The view from the seat of the pilot of the Enola Gay / Smithsonian National Air and Space Museum

Old friend and thorn in the side Gil Brassard in Baton Rouge alerted us to this wonderful marriage of modern technology and history from David Palermo Photography — an interactive, panoramic view of the cockpit of the Enola Gay, the B-29 from which the first atomic bomb used in war was dropped.

How can you use this in class, teachers?  Got a lesson plan that puts a student in the seat of the pilot?

Vodpod videos no longer available.

Enola Gay / Smithsonian National Air and Space …, posted with vodpod

For technical reasons beyond my ken, one may not make this a full screen image. No problem. Go to David Palermo’s site, and see this as big as your computer monitor. I recommend viewing it there — it’s better, really.

Palermo has a portfolio of cockpits he’s shot at the Smithsonian, including the French Concorde, Gemini VII, a Bell Huey helicopter, Mercury Friendship VII, and a Lockheed Martin X-35 — with spherical panoramas available of those and more (look for the link that says “HD360°” and look at the drop-down menu).  He sells massive prints of the cockpits — something special for aviation and space buffs.

6 Responses to The view from the seat of the pilot of the Enola Gay / Smithsonian National Air and Space Museum

  1. Ed Darrell says:

    Sometimes the best history is the stuff that really hits you in the gut — the visceral feelings one gets when confronting the tools, places and people.

    Seems you got a series of photographs that really hit people in the gut, Mr. Palermo. Good work. Thanks!


  2. I agree. I found it creepy being inside the Enola Gay. In fact I had to climb into it through the bomb-bay doors. That was creepy! To know that the first atomic bomb sat exactly where I was climbing was a weird feeling. I did another 360 of where the bombardier sat. You can view it here:


  3. […] Part 1 of this raw, silent footage from Tinian during World War II shows the loading of the “Little Boy” atomic bomb aboard the B-29 Superfortress “Enola Gay,” and early morning activity on Tinian on 6 August, 1945, prior to takeoff. Source: Naval History and Heritage Command, Photographic Section, UV-1. In addition you can check out this related post:… […]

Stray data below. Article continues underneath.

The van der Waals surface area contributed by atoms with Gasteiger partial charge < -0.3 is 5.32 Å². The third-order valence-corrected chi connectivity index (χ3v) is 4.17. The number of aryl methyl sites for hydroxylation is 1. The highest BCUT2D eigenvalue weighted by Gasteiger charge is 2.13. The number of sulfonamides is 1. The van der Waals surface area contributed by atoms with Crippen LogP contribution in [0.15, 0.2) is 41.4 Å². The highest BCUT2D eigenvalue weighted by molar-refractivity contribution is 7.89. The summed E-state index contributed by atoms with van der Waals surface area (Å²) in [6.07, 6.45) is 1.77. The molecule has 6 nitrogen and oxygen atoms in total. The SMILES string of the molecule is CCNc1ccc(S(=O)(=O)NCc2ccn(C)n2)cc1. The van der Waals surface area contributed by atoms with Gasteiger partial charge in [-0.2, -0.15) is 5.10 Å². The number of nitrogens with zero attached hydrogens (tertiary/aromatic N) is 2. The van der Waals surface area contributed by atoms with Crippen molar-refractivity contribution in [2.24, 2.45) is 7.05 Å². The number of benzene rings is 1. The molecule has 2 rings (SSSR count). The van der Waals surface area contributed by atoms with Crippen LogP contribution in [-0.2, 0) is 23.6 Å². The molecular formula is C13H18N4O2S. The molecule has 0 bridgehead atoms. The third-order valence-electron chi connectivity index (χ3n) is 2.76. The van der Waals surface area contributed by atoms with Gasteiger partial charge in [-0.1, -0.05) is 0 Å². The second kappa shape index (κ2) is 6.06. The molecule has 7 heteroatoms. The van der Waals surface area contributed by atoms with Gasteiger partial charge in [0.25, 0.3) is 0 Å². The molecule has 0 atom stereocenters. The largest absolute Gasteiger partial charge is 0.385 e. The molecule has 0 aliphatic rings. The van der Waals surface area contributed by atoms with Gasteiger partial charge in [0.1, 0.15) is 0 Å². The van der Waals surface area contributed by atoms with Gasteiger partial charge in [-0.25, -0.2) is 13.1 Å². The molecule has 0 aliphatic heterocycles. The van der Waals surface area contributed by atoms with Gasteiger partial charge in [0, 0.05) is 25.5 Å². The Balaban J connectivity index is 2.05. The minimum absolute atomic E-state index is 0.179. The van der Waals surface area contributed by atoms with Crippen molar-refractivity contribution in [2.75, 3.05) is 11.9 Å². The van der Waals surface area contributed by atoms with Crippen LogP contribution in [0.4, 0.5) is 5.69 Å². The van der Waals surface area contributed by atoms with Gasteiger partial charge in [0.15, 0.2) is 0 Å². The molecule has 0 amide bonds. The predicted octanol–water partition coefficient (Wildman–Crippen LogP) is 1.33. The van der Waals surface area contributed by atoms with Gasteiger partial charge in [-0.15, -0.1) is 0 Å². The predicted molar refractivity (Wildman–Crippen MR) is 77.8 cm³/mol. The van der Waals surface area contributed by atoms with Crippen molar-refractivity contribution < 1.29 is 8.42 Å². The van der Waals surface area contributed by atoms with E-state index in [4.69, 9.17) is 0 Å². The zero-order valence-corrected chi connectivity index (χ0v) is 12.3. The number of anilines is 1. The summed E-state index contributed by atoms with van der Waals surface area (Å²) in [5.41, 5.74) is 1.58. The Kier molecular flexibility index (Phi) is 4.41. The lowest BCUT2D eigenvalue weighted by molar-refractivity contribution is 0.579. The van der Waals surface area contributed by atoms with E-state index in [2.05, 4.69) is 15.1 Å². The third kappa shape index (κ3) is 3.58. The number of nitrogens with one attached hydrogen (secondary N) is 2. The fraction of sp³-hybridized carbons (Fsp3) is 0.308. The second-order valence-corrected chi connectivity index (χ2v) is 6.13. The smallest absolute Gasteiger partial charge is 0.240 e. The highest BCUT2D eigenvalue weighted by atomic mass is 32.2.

4. James Hanley says:

    Oh, yeah, I didn’t mean to imply that this shouldn’t exist or shouldn’t be used. It was just kind of surprising how merely the virtual experience of looking at the cockpit of the Enola Gay, just here on your site, gave me kind of a creepy feeling. And I’m not even a “everyone at the time should have known it was wrong” type person.

    But the very creepiness, that is, the visceral connection, probably does make it a good teaching tool.


  5. Ed Darrell says:

    You’re right; bad headline at least (which I’ve changed).

    Our students have little knowledge of atomic weapons and atomic politics. Generally we study Truman’s decision; I think a good path for additional study would be the review of the Manhattan Project from Einstein’s letter on, which I’ve done; and I’ve wondered how to incorporate the story of Paul Tibbets, the pilot of the Enola Gay.

    This panoramic feature provides a faithful-to-the-time portrait of Tibbets’ seat through the flight, something that helps students visualize, understand and store the information about the incident, to aid in their analysis of the wisdom of Truman’s decision, and the horrors of war.

    There is something in Tibbets being so certain he did the right thing, and in Truman’s decision based at least part on his having served in battle during World War I, and their understanding that they were working to prevent more, brutal on-the-ground combat.

    Bob Greene called Tibbets “the man who won the war.” Greene’s book, Duty: A father, his son, and the man who won the war, could be part of a good discussion of war, just war, and the policy decisions that go into it, from the view of the leader of a nation, and from the view of the soldier on the ground or in the air.

    Creepy? That’s a starting point to analyze the events, I think.


  6. James Hanley says:

    Perhaps oddly, I find this somewhat creepy.


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